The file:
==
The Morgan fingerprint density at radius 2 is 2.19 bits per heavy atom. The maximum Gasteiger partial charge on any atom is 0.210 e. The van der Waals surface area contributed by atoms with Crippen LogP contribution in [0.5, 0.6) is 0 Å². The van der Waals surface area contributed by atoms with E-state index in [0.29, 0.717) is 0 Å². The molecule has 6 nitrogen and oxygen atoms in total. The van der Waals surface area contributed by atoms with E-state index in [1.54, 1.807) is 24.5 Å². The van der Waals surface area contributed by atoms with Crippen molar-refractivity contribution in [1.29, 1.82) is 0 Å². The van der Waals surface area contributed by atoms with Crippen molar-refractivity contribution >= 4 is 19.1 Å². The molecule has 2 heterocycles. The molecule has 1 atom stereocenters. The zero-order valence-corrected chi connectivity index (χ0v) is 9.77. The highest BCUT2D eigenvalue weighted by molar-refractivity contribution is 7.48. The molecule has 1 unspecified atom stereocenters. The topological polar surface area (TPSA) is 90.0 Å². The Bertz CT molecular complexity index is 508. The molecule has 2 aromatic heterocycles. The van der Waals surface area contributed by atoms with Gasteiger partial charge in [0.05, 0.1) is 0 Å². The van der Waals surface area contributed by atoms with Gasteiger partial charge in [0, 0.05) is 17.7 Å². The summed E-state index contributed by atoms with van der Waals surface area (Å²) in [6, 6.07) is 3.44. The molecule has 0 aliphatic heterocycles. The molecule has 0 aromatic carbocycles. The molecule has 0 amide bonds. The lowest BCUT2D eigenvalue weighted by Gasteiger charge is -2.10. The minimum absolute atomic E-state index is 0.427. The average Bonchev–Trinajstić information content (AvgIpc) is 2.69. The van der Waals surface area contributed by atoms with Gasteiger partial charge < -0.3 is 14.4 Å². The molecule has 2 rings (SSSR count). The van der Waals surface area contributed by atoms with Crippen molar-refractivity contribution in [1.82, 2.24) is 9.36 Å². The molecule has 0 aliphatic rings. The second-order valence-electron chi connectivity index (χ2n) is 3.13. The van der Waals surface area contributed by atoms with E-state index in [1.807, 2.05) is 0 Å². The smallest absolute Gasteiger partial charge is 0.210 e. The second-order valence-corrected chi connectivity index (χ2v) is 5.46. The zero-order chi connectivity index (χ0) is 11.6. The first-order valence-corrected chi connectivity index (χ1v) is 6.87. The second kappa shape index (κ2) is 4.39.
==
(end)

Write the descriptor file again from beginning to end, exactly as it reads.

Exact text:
The Morgan fingerprint density at radius 2 is 2.19 bits per heavy atom. The maximum Gasteiger partial charge on any atom is 0.210 e. The van der Waals surface area contributed by atoms with Crippen LogP contribution in [0.5, 0.6) is 0 Å². The van der Waals surface area contributed by atoms with E-state index in [0.29, 0.717) is 0 Å². The molecule has 6 nitrogen and oxygen atoms in total. The van der Waals surface area contributed by atoms with E-state index in [1.54, 1.807) is 24.5 Å². The van der Waals surface area contributed by atoms with Crippen molar-refractivity contribution in [1.29, 1.82) is 0 Å². The van der Waals surface area contributed by atoms with Crippen molar-refractivity contribution >= 4 is 19.1 Å². The molecule has 2 heterocycles. The molecule has 1 atom stereocenters. The zero-order valence-corrected chi connectivity index (χ0v) is 9.77. The highest BCUT2D eigenvalue weighted by molar-refractivity contribution is 7.48. The molecule has 1 unspecified atom stereocenters. The topological polar surface area (TPSA) is 90.0 Å². The Bertz CT molecular complexity index is 508. The molecule has 2 aromatic heterocycles. The van der Waals surface area contributed by atoms with Gasteiger partial charge in [0.05, 0.1) is 0 Å². The van der Waals surface area contributed by atoms with Gasteiger partial charge in [0, 0.05) is 17.7 Å². The summed E-state index contributed by atoms with van der Waals surface area (Å²) in [6, 6.07) is 3.44. The molecule has 0 aliphatic heterocycles. The molecule has 0 aromatic carbocycles. The molecule has 0 amide bonds. The lowest BCUT2D eigenvalue weighted by Gasteiger charge is -2.10. The minimum absolute atomic E-state index is 0.427. The average Bonchev–Trinajstić information content (AvgIpc) is 2.69. The van der Waals surface area contributed by atoms with Gasteiger partial charge < -0.3 is 14.4 Å². The molecule has 2 rings (SSSR count). The van der Waals surface area contributed by atoms with Crippen molar-refractivity contribution in [1.82, 2.24) is 9.36 Å². The molecule has 0 aliphatic rings. The second-order valence-electron chi connectivity index (χ2n) is 3.13. The van der Waals surface area contributed by atoms with E-state index in [1.807, 2.05) is 0 Å². The smallest absolute Gasteiger partial charge is 0.210 e. The second-order valence-corrected chi connectivity index (χ2v) is 5.46. The zero-order chi connectivity index (χ0) is 11.6. The first-order valence-corrected chi connectivity index (χ1v) is 6.87. The second kappa shape index (κ2) is 4.39.